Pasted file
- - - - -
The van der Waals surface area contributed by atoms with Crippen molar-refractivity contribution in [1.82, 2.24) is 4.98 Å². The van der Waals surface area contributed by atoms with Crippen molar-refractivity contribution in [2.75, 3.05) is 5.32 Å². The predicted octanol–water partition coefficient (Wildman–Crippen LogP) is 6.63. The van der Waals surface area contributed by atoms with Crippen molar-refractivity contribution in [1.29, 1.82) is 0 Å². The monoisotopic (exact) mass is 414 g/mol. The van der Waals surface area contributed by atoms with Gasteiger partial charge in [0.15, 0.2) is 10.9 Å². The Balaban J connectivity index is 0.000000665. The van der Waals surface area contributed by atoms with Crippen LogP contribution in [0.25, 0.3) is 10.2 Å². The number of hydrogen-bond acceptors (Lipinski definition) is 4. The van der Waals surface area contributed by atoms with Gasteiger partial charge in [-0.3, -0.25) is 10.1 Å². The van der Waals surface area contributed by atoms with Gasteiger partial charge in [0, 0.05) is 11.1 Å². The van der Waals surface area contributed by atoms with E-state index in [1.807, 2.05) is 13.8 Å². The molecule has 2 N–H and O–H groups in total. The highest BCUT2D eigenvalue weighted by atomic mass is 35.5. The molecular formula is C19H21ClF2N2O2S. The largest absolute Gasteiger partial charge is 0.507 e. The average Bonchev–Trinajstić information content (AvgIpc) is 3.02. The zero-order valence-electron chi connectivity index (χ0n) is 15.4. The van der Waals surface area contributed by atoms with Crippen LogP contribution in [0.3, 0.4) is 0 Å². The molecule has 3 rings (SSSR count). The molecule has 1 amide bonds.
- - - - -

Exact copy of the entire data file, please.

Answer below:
The van der Waals surface area contributed by atoms with Crippen molar-refractivity contribution in [1.82, 2.24) is 4.98 Å². The van der Waals surface area contributed by atoms with Crippen molar-refractivity contribution in [2.75, 3.05) is 5.32 Å². The predicted octanol–water partition coefficient (Wildman–Crippen LogP) is 6.63. The van der Waals surface area contributed by atoms with Crippen molar-refractivity contribution in [1.29, 1.82) is 0 Å². The monoisotopic (exact) mass is 414 g/mol. The van der Waals surface area contributed by atoms with Gasteiger partial charge in [0.15, 0.2) is 10.9 Å². The Balaban J connectivity index is 0.000000665. The van der Waals surface area contributed by atoms with Crippen LogP contribution in [0.25, 0.3) is 10.2 Å². The number of hydrogen-bond acceptors (Lipinski definition) is 4. The van der Waals surface area contributed by atoms with Gasteiger partial charge in [-0.3, -0.25) is 10.1 Å². The van der Waals surface area contributed by atoms with Gasteiger partial charge in [0, 0.05) is 11.1 Å². The van der Waals surface area contributed by atoms with E-state index in [1.807, 2.05) is 13.8 Å². The molecule has 2 N–H and O–H groups in total. The highest BCUT2D eigenvalue weighted by atomic mass is 35.5. The molecular formula is C19H21ClF2N2O2S. The largest absolute Gasteiger partial charge is 0.507 e. The average Bonchev–Trinajstić information content (AvgIpc) is 3.02. The zero-order valence-electron chi connectivity index (χ0n) is 15.4. The van der Waals surface area contributed by atoms with Crippen LogP contribution in [0.3, 0.4) is 0 Å². The molecule has 3 rings (SSSR count). The molecule has 1 amide bonds.